A brief 2:28 CNN video update on Father Dario Escobar the hermit: “Meet the hermit who’s the last of his kind: Father Dario Escobar lives high in the mountains of Lebanon and is the region’s last remaining hermit. CNN’s Ben Wedeman journeys to speak with Father Dario, who is not as isolated as one might think.
The Colombian-born hermit-monk Dario Escobar, who resides in the Qaddisha Vally in Lebanon, has been profiled in this blog before; here he is profiled in National Geographic Australia. Escobar is now 83 years of age.
Profiled years ago on this site (http://hermitary.com/around/?p=456) is Columbian-born Orthodox monk and hermit living in the Qadisha Valley, Lebanon. StepFeed, a Middle Eastern website, updates Escobar with news and photos.
Fr. Dario Escobar, Colombian-born hermit living in Lebanon’s Kaddisha Valley, is profiled in a 2-minute AFP video titled “Hermit Finds Heaven in Lebanese Cave.” A related AFP article offers more detail, with several photos.
Still another article about Fr. Escobar, with more personal details, in the Lebanon website Tayyar, by visitors.
A July 2009 National Geographic article by Don Belt on Arab Christians is titled “The Forgotten Faithful.” Among other topics, the article mentions a Lebanese hermit and describes his daily practice:
On a mountain overlooking the Mediterranean near Beirut, a hermit rises at three in the morning, reaching for a flashlight amid the lumpy familiarity of books that are both his life’s work and his lifelong bedmates. The hermit, who’s 73, long-bearded, and known by the name Father Yuhanna, works there until dawn, translating ancient Christian hymns from Aramaic, the language of Jesus, into modern Arabic, copying them into a giant, leatherbound volume the size of a seat cushion. Then he prays, eats a piece of fruit, pulls on his black habit and cloak, and merrily sets off to deliver 10,000 blessings to every place in the world.
His first stop, always, is Alaska, where he “stocks up on fresh air.” Then he drifts down through North and South America, jumps to Africa, moves up through the Middle East, sweeps across Europe, then heads east into Russia and Asia before working his way south to Australia. Everywhere he goes, he distributes blessings, counting them off one by one on a string of woven rosary beads that fly through his fingers like doves. This daily trip takes three or four hours, and most days—if he doesn’t linger too long over the trouble spots—he’s back home by noon. To the untrained eye, he’s just an old man walking around in a garden. To his friends and followers, who come by the hundreds to hear his teachings about Jesus, he’s a saintly figure, a descendant of influential hermits like Simeon the Elder—a fifth-century ascetic who lived atop a stone pillar in the Syrian countryside for more than 30 years, attracting the pious devotion of locals.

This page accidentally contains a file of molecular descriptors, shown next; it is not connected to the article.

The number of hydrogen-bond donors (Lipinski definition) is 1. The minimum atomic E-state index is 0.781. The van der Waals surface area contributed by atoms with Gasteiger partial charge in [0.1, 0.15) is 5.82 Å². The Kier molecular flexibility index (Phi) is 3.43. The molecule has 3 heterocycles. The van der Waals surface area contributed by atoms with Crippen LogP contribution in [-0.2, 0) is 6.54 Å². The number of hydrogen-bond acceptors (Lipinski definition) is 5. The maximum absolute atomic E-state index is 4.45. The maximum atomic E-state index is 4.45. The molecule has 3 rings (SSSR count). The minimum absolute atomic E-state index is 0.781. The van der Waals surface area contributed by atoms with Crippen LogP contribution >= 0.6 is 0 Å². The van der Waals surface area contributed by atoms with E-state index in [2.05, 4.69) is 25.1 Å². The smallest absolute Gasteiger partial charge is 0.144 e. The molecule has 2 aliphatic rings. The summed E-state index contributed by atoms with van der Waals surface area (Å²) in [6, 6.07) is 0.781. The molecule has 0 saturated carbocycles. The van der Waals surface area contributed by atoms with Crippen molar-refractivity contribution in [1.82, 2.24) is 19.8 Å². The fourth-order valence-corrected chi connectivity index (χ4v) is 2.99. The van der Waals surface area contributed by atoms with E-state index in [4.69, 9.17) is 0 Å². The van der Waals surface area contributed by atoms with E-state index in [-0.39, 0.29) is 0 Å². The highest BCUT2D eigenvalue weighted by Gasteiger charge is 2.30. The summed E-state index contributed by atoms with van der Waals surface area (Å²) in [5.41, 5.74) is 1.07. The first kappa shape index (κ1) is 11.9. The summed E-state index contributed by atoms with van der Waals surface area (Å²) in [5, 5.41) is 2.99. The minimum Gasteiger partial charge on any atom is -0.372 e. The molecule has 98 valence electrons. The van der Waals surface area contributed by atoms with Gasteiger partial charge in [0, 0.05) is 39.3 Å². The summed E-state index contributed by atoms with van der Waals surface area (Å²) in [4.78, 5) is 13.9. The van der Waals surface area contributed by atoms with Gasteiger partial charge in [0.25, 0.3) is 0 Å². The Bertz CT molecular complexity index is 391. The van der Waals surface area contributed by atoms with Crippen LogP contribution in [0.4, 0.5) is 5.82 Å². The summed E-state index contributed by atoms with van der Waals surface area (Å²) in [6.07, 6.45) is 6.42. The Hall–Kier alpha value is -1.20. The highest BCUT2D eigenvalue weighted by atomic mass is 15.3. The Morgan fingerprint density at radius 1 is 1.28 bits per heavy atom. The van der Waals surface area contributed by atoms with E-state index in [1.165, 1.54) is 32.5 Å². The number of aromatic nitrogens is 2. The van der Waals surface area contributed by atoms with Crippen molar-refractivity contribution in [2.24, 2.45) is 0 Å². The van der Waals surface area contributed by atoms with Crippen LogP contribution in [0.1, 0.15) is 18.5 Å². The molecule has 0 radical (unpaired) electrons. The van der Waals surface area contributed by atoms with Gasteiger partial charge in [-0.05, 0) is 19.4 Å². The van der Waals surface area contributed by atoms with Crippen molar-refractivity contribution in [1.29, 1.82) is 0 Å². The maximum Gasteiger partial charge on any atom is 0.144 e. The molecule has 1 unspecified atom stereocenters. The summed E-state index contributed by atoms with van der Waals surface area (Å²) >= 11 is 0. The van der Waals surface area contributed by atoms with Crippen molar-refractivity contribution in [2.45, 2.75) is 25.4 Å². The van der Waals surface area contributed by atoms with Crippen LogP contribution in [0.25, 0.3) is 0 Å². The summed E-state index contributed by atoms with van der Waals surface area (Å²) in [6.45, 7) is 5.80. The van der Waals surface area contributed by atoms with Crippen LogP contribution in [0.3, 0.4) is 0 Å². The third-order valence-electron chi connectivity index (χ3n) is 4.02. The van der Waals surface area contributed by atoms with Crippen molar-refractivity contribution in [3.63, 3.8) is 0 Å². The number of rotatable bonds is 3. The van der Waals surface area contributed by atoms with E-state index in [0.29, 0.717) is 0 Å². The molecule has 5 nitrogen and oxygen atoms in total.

A photograph of Father Yuhanna by Ed Kashi includes this caption:
Hermit Father Yuhanna Kwawand opens his doors to visitors for part of the year. Sociable hours put pressure on a busy schedule that includes transcribing volumes of ancient Aramaic hymns into modern Arabic. Retired from his duties as a teacher of the Bible’s Old Testament at Holy Spirit University of Kaslik in Lebanon, Father Yuhanna still conducts daily worship services, offers 10,000 prayers a day, and sleeps only a few hours a night among his books. “People keep bringing me stuff to work on,” he sighs. “They think hermits don’t have enough to do!”
Another article on Fr. Dario, the Colombian-born hermit in Lebanon, this one from a local angle, a little more personable.
Time correspondent Andrew Lee Butters records an encounter with hermit and Maronite priest Fr. Dario Escobar in the Qaddisha Valley of Lebanon. (Fr. Dario was profiled in “Hermits around the web” in May 2007.) Butters titles his blog entry “How to Talk with a Hermit,” which, he discovered, was simply to knock on his door. The author did not get any gnostic bits of wisdom but rather a simple statement from the hermit: “Many people come here because they think I know the future,” he said. “I only know one thing: that we all will die.” Includes a photo of Fr. Dario.
URL (slightly revised later version): http://www.time.com/time/world/article/0,8599,1849145,00.html
This news item from Reuters and variously broadcast in web media is entitled “Colombian hermit finds paradise on Lebanon trail.” The article describes a Colombian monk and hermit, Dario Escobar, now residing in a cave in the Qadisha Valley in Lebanon. The article is chiefly about the fledgling effort to create the Lebanon Mountain Trail and both preserve environmental features and promote tourism and a better image of the country. URL: